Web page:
As far as laws of physics go, in many cases, there’s nothing to stop us going forward and backward in time. In certain quantum systems it is possible to create a time-reversal operation. Here, the team crafted a thought experiment based on a realistic scenario.

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Mar 13, 2019

IBM made a quantum algorithm that could make AI more powerful

Posted by in categories: information science, quantum physics, robotics/AI

Artificial intelligence can automatically sort out data, but it struggles for some particularly complex datasets – a quantum algorithm could do better.

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Mar 13, 2019

Don’t adjust your sets – new research could revolutionise fiber-optic communications

Posted by in categories: innovation, quantum physics

A team of researchers from the University of St Andrews (St Andrews, Scotland) has achieved a breakthrough in the measurement of lasers that they say could revolutionize the future of fiber-optic communications. They also say the wavelength meter (or wavemeter) will boost optical and quantum sensing technology, enhance the performance of next-generation sensors, and expand the information-carrying capacity of fiber-optic networks.

A team of researchers from the University of St Andrews has achieved a breakthrough in the measurement of lasers which could revolutionise the future of fiber-optic communications.

The new research, published in Optics Letters (Wednesday 6 March), reveals the team of scientists has developed a low-cost and highly-sensitive device capable of measuring the wavelength of light with unprecedented accuracy.

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Mar 12, 2019

New Quantum Physics Experiment Suggests That Reality Isn’t Objective

Posted by in categories: particle physics, quantum physics

A new quantum physics experiment just lent evidence to a mind-boggling idea that was previously limited to the realm of theory, according to the MIT Technology Review — that under the right conditions, two people can observe the same event, see two different things happen, and both be correct.

According to research shared to the preprint server arXiv on Tuesday, physicists from Heriot-Watt University demonstrated for the first time how two people can experience different realities by recreating a classic quantum physics thought experiment.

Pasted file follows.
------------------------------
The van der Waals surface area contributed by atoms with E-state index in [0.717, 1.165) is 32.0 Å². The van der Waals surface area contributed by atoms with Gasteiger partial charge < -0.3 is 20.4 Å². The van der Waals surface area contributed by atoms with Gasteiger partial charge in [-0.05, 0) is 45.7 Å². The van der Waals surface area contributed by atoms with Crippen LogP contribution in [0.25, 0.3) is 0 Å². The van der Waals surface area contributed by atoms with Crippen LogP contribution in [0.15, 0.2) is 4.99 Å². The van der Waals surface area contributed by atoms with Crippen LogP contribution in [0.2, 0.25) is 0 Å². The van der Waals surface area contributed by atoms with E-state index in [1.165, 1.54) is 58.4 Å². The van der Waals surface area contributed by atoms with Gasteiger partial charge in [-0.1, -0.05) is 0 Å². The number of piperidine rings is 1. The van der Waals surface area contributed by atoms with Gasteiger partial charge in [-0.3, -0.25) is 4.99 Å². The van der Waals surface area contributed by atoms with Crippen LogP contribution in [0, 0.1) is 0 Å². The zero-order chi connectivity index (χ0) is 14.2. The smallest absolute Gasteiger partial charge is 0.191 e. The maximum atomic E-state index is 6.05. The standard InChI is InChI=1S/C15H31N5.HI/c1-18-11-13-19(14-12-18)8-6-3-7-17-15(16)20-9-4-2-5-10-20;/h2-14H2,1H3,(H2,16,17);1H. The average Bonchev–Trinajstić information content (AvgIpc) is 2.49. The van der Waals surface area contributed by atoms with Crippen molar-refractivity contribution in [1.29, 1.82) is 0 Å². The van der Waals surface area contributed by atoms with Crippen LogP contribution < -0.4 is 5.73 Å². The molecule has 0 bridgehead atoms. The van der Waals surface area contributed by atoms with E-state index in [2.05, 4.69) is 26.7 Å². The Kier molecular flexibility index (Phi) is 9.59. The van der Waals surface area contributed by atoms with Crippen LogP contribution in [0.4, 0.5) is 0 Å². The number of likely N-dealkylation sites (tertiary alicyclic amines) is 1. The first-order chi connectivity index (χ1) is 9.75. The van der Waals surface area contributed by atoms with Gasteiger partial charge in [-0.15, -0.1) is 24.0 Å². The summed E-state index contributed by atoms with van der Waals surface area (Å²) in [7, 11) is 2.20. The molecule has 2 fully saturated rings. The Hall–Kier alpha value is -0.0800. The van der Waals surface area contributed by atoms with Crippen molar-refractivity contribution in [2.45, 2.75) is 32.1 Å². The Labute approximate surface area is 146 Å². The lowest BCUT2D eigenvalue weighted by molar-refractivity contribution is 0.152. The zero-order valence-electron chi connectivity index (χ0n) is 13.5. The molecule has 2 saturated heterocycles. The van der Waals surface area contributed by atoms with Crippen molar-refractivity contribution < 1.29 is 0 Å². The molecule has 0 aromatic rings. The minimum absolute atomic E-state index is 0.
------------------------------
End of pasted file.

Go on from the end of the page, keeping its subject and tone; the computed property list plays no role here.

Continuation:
The experiment involves two people observing a single photon, the smallest quantifiable unit of light that can act as either a particle or a wave under different conditions.

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Mar 12, 2019

The Physics Still Hiding in the Higgs Boson

Posted by in categories: cosmology, particle physics, quantum physics

But no other new particles have materialized at the LHC, leaving open many mysteries about the universe that the Standard Model doesn’t address. A debate has ensued over whether to build an even more enormous successor to the LHC — a proposed machine 100 kilometers in circumference, possibly in Switzerland or China — to continue the search for new physics.

Physicists say there’s much we can still learn from the Higgs boson itself. What’s known is that the particle’s existence confirms a 55-year-old theory about the origin of mass in the universe. Its discovery won the 2013 Nobel Prize for Peter Higgs and François Englert, two of six theorists who proposed this mass-generating mechanism in the 1960s. The mechanism involves a field permeating all of space. The Higgs particle is a ripple, or quantum fluctuation, in this Higgs field. Because quantum mechanics tangles up the particles and fields of nature, the presence of the Higgs field spills over into other quantum fields; it’s this coupling that gives their associated particles mass.

But physicists understand little about the omnipresent Higgs field, or the fateful moment in the early universe when it suddenly shifted from having zero value everywhere (or in other words, not existing) into its current, uniformly valued state. That shift, or “symmetry-breaking” event, instantly rendered quarks, electrons and many other fundamental particles massive, which led them to form atoms and all the other structures seen in the cosmos.